Politics: How long will it last?

A look at the new coalition's potential pitfalls and how Binyamin Netanyahu intends to survive them.

binyamin netanyahu 88 248 (photo credit: Bloomberg News)
binyamin netanyahu 88 248
(photo credit: Bloomberg News)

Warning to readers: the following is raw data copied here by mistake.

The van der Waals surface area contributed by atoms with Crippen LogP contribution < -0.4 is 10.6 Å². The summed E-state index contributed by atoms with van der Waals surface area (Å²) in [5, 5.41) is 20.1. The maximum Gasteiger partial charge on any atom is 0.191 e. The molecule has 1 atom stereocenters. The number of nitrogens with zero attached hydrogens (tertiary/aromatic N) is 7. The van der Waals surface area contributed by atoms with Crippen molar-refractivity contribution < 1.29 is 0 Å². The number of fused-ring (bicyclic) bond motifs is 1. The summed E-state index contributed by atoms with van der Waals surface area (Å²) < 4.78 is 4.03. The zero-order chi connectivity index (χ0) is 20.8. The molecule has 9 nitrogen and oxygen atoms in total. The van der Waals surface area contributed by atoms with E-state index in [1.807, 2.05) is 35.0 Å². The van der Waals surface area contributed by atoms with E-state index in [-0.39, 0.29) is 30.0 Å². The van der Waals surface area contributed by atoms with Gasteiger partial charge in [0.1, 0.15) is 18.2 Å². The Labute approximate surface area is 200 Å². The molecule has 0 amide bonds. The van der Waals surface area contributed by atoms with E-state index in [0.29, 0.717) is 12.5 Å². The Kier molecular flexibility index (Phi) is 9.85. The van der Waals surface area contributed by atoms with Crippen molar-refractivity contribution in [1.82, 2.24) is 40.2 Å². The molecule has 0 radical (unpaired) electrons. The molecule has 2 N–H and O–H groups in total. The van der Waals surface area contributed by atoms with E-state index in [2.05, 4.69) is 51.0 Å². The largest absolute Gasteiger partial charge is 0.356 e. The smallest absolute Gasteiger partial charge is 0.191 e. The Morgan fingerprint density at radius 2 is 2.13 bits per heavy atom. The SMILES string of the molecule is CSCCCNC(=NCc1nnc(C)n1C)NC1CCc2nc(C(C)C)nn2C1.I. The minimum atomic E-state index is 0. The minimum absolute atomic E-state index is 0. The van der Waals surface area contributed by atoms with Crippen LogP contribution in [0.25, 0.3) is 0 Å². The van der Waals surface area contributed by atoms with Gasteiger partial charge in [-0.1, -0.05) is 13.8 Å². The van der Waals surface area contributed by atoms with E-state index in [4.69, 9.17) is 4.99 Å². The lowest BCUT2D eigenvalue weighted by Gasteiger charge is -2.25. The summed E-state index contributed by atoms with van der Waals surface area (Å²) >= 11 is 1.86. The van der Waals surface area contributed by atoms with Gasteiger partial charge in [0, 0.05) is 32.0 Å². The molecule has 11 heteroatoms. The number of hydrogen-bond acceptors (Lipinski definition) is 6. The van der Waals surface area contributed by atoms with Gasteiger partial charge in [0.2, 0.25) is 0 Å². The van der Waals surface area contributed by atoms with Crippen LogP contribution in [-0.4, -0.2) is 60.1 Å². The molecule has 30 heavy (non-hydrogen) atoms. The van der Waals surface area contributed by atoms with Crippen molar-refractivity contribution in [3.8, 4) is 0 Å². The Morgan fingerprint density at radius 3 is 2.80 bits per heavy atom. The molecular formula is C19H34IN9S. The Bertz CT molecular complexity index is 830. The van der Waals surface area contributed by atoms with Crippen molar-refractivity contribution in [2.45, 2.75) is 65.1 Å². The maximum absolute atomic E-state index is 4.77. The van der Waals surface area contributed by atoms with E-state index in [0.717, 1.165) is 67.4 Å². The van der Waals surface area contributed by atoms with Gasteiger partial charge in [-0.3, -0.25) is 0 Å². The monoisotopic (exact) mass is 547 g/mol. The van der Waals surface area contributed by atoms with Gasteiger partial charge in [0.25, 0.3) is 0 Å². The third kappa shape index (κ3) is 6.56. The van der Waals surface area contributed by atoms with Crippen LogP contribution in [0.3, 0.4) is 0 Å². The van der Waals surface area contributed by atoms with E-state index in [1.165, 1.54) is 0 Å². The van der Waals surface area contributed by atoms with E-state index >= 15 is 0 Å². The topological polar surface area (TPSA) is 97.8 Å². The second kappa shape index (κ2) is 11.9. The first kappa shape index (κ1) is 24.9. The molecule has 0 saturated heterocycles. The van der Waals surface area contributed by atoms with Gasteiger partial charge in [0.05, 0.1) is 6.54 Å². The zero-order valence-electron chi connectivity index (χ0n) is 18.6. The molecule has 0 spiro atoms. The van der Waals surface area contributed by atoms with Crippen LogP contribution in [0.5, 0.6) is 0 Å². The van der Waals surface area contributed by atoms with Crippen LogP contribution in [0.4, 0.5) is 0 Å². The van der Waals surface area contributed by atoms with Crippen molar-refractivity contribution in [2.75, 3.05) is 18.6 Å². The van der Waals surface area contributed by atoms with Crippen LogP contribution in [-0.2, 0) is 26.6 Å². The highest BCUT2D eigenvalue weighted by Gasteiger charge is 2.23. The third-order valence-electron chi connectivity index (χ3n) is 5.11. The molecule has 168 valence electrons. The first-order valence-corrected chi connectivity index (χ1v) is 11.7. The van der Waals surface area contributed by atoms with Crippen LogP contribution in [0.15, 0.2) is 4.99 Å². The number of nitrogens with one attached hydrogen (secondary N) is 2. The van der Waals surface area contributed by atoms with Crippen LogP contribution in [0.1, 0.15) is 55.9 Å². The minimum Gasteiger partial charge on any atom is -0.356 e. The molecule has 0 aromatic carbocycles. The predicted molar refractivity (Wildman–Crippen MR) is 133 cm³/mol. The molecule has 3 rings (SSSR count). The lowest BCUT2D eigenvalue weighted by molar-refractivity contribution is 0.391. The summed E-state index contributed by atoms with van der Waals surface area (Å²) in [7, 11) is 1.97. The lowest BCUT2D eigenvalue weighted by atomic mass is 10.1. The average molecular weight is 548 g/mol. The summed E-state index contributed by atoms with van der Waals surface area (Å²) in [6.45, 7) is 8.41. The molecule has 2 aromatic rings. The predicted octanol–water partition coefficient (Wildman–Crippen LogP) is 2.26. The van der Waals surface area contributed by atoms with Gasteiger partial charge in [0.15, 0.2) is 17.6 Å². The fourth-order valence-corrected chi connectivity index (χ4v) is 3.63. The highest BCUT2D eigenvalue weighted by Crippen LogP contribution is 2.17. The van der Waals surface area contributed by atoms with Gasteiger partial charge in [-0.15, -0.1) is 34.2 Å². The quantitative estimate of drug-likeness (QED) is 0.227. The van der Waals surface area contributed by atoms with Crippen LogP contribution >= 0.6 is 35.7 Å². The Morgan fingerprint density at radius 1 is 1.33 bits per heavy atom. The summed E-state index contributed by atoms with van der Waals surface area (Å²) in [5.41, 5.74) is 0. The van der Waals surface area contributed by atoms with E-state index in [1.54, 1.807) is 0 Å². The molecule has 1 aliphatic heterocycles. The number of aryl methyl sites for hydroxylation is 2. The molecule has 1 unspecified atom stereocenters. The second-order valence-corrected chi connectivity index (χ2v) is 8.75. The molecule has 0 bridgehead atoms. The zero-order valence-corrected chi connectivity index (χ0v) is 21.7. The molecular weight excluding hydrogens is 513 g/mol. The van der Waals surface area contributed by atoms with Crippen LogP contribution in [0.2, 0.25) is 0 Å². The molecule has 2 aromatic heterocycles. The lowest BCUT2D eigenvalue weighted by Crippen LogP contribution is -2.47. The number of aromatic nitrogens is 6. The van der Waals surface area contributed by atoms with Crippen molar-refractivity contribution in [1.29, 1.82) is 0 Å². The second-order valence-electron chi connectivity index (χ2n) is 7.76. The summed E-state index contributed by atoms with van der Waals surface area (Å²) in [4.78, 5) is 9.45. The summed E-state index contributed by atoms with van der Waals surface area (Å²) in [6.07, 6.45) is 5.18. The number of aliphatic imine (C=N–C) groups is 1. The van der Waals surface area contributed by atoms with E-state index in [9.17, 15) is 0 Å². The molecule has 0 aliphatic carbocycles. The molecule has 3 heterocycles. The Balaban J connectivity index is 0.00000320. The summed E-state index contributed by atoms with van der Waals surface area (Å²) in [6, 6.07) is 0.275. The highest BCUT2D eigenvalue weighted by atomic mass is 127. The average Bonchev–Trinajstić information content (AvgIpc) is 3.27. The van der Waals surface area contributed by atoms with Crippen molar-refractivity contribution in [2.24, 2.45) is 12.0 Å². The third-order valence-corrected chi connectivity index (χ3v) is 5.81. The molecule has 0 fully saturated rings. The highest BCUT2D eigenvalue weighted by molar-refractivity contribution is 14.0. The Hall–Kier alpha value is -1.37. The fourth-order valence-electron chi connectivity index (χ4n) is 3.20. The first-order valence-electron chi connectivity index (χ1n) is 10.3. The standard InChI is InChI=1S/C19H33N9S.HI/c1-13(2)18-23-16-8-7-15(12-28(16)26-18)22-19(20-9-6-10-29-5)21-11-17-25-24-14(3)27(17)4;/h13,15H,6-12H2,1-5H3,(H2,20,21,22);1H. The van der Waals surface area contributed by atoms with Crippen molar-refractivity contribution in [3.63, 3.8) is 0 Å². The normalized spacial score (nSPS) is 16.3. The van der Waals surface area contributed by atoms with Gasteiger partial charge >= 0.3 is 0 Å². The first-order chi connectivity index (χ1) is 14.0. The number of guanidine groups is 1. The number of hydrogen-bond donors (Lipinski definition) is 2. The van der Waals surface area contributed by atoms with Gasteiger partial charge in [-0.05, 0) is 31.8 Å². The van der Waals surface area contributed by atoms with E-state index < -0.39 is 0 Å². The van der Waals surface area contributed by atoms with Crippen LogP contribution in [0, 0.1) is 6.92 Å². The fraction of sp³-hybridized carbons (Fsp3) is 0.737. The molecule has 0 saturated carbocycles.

Soon-to-be former Kadima ministers began reacquainting themselves this week with the Knesset cafeteria, where they will be spending much of their time in the foreseeable future. Ministers who until recently were too busy to waste away hours on small talk over food of questionable quality came to the tables where political reporters hang out and asked them how long Prime Minister-designate Binyamin Netanyahu could succeed in maintaining the government that he intends to present to the Knesset on Tuesday. The ministers apparently didn't trust the promise they received from Kadima leader Tzipi Livni, who told them that Netanyahu's government would last no longer than a year. The soon-to-be opposition leader guaranteed them that it would fall over the 2010 state budget next March. A heavy load will rest on the shoulders of MK Ze'ev Elkin, who is expected to be appointed coalition chairman next week. Elkin is uniquely suited for that role in Netanyahu's coalition, because he is religious, an immigrant and a former Kadima MK, who knows how to exploit divides in what will be the main opposition party. Netanyahu achieved his goal of bringing Labor into his government, but many challenges still lie ahead for him in maintaining a coalition with five major fault lines on economic, diplomatic/political, religious and legal issues. The following is a guide to the potential pitfalls Netanyahu's coalition will face over the next couple of years, and steps he will take to avoid falling into them: Economic Key Date: March 31, 2011 Livni was right to conclude that the economic divides in Netanyahu's coalition are deeper than the diplomatic ones, despite everything that has been written this week about the ideological chasm between Defense Minister Ehud Barak and incoming foreign minister Avigdor Lieberman. But she was wrong about the significance of the 2010 state budget, for the simple reason that Netanyahu does not intend to pass a budget that year. He decided that for economic stability, Israel would start passing budgets only every two years. Netanyahu and Lieberman's capitalist ideology indeed does not mesh with the neo-Socialism of Labor's economic strongman, Ofer Eini, and Shas's populism. But Netanyahu was smart enough to begin a dialogue with Labor and Shas on economic issues before his government was built, to get a head start on resolving complex problems. Diplomatic Key Date: January 2010 Lieberman and Barak certainly make strange bedfellows in the inner cabinet together, not too long after Lieberman called Barak "the worst defense minister in Israel's history." But Lieberman's spokeswoman said he made the statement when pressing for military action to end missile-fire on the South, and he changed his mind following Operation Cast Lead. Netanyahu's associates downplay the diplomatic divides in his coalition, because without a Palestinian partner on the horizon, Likud, Israel Beiteinu and Labor don't differ much on what concessions can currently be made. Regarding the Gaza Strip, Netanyahu and Lieberman support toppling Hamas, and Barak is in favor of additional temporary-cease fires, but in general, Netanyahu's views are dovish for Likud and Barak's hawkish for Labor. But that could all change when the Palestinians hold their election, as expected, in January 2010. If a moderate Palestinian leader is elected, Labor will pressure for a deal that goes way beyond Netanyahu's vision of economic peace. Then again, if Hamas takes over the Palestinian Authority, the new security threat would undoubtedly contribute to political stability. Politics Key Date: April 10, 2010 Netanyahu is looking forward to working with Barak, but it is unclear how long he'll last. Barak's enemies have already started efforts to advance the Labor leadership race, which, according to the party's bylaws, must be held no later than 14 months after a party leader loses a general election. Already in April 2010, Barak could be replaced as Labor leader by Ophir Paz-Pines, the fiercest critic of the party's joining Netanyahu's government. But even with Barak, it is uncertain how long Netanyahu's honeymoon with Labor will last. "Netanyahu will quickly learn what Olmert did," Barak critic Ben Caspit wrote in Ma'ariv. "In three or four months, the bickering will get so bad that Bibi will prefer [Hadash MK] Dov Khenin as his defense minister and [Islamic Movement leader] Sheikh Ra'ad Salah as his deputy, but by then, it will be too late." Religion and State Key Date: October 2010 Likud's negotiators found themselves having to solve age-old conflicts over conversion and civil unions for couples seeking to be legally recognized without an Orthodox ceremony. The convenient solution was to form a committee and set a far-away deadline. Elkin mediated between Israel Beiteinu and Shas, who decided that a committee with representatives from every faction in the coalition would be formed within three months, and it would have to find a solution for non-Jews who want their unions with Jews recognized within 15 months after that, or else Israel Beiteinu would be given freedom to vote its conscience on the issue. United Torah Judaism rejected the deal and refused to join the committee. The government's survival could depend on haredi rabbis making compromises, which is never a good risk to take. Legal Key Date: Unknown If the legal establishment decides to bring down Netanyahu's government, it won't have to probe hard, as it did with Olmert. Lieberman's file is almost ready. If he gets indicted, his party's future is in doubt. Lieberman reportedly promised Netanyahu that, even in such a scenario, Israel Beiteinu would remain in the coalition. The Likud subtly incorporated into the coalition agreement that if Lieberman had to leave the Foreign Ministry, the portfolio wouldn't necessarily remain with his party. "This is a large coalition with a lot of potential for tension," a Likud negotiator said, summing up the problems. "There will be many rebels and disappointed people. We'll need to work hard and be flexible to keep it together, but we think we can succeed."